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A mother-in-law you had to love

I missed Opening Day today, but I will miss my mother-in-law even more.


Lucille Tomczak, 90, passed away Saturday and the Cincinnati Reds lost a great fan. She seldom missed a game on television and loved broadcaster George Grande, even though she never met him. She would have loved him even more had she met him.


It was only the second Opening Day I’ve missed in 43 years. My father, Harold, also died the weekend before Opening Day.


It seemed a bit apropos in both cases. My father was a huge baseball fan, a semi-pro pitcher in his day, and his baseball genes were transferred to me. And Lucille became a fan when she was in her 70s.


SHE WAS NOT a sports fan until I married her daughter, Nadine, but quickly became a fan. When Coco Cordero was the Reds’ closer and always seemed to put men on base and either escape with a save or blow the save, she would call me before Cordero threw his first pitch and say disgustedly, “Why do they keep putting that guy into the game?”


She was unabashedly proud of what I did for a living and never failed to mention to any strangers she met, “My son-in-law is Hal McCoy.”


She also never missed a Pittsburgh Steelers game when they were on TV. She was not a Steelers fan. She was anti-Steelers. Her favorite team was the one playing the Steelers that week.


She would call and ask, “Are the Steelers on TV this week? What channel?” We never figured out why she was so anti-Steelers because she was born and raised in Toledo. But she always said, “The Steelers are a mean team and I just don’t like them.” Amazingly, she had that attitude even though a distant relative, Mike Tomczak, once quarterbacked the Steelers.


SHE ALSO WAS a huge Ohio State football fan and was always upset when they didn’t show the band at half-time or pre-game. Like all OSU fans, she loved ‘Script Ohio.’


Lucille was a musician in her younger days and was the lead performer of a touring all-female band. She sang and played the saxophone for Jerry Fodor’s All-Girl band.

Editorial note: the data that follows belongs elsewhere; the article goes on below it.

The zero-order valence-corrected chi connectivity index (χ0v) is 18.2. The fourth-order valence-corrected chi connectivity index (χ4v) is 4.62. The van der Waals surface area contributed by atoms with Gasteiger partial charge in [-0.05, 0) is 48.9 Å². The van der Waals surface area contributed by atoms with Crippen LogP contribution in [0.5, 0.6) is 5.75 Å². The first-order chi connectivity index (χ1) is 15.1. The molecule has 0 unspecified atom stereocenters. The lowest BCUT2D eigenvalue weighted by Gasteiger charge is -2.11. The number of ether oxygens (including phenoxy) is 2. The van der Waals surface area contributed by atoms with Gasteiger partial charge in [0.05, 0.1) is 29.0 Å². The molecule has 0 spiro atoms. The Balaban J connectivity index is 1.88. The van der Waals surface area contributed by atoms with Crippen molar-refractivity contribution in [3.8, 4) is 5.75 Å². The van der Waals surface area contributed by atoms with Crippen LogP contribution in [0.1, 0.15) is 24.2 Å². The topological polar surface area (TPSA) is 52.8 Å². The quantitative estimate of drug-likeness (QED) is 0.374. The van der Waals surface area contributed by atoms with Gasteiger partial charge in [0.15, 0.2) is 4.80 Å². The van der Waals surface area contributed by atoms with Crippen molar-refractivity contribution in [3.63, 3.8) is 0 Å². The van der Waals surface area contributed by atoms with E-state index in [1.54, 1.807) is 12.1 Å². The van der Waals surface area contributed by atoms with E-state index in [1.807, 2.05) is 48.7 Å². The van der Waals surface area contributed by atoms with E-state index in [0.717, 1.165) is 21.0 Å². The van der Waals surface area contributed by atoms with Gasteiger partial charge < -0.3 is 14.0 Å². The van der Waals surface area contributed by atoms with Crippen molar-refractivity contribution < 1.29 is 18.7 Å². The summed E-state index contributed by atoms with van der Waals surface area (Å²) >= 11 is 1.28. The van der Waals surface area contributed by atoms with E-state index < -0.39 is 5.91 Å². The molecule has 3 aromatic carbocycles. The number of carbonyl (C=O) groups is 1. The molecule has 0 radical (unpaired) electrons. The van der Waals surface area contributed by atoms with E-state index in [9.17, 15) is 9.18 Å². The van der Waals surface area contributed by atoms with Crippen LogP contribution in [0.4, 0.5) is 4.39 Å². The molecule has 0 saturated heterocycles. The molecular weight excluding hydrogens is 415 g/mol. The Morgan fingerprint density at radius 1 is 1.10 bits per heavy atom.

And she was an accomplished cook and her chicken paprikash was to die for — and after you ate it you sometimes felt as if you were going to die. Very spicy, but man was it good going down.


SHE LOVED OUR two dogs, Paige and Cooper. Paige would jump onto her lap, tail wagging at propeller speed, and Lucille would giggle when Paige licked her cheeks and nose.


For 89 years she was amazingly healthy and vibrant. We had a 90th birthday party for her and she showed up wearing coconuts on her breasts, a tiara, and a sash that read, “Miss America.”


Her downhill slide began on Christmas Day when we took her to the hospital. She was gasping for breath and was diagnosed with congestive heart failure. From that point, she was in and out of the hospital and the Cypress Pointe nursing home in Englewood. While at the nursing home she suffered a stroke and miraculously recovered with no after effects in two days. She was one tough lady.


NADINE SPENT EVERY day from Christmas until Saturday with her mother, either at the nursing home or at the hospital. As you all know, my wife is a saint. She has to be to be with me and to take care of me with my vision problems.


Lucille knew her time was coming. A couple of days before she died, she whispered into Nadine’s ear, “Soon, honey. Very soon.”


And it was soon. Too soon. She was feisty until the end. She loved wine and the last couple of weeks the doctors permitted her to have a glass of wine every day.


ON FRIDAY, 24 hours before she died, she slept most of the day, but suddenly awoke at 2:30. Her eyes got very big and her first words were, “Wine time.” She kept everybody laughing right up to her last day.


Because of her stubbornness, the great nurses at Cypress Pointe, Ce Ce West and Angel Sherman, affectionately called her, “Ornery Grandma.”


When a therapist asked her to fold some clothes to see if she could fold her own clothes, she held up a blouse and said, “I won’t fold this. I’d never wear it.”


Balls and strikes don’t mean much to me right now. There is a hole in my heart and I’ll miss those mid-game calls when Lucille called and said, “Why does the manager keep that pitcher in the game?”


Right now she is probably asking people in heaven, “Why are there Pittsburgh Steelers here?”



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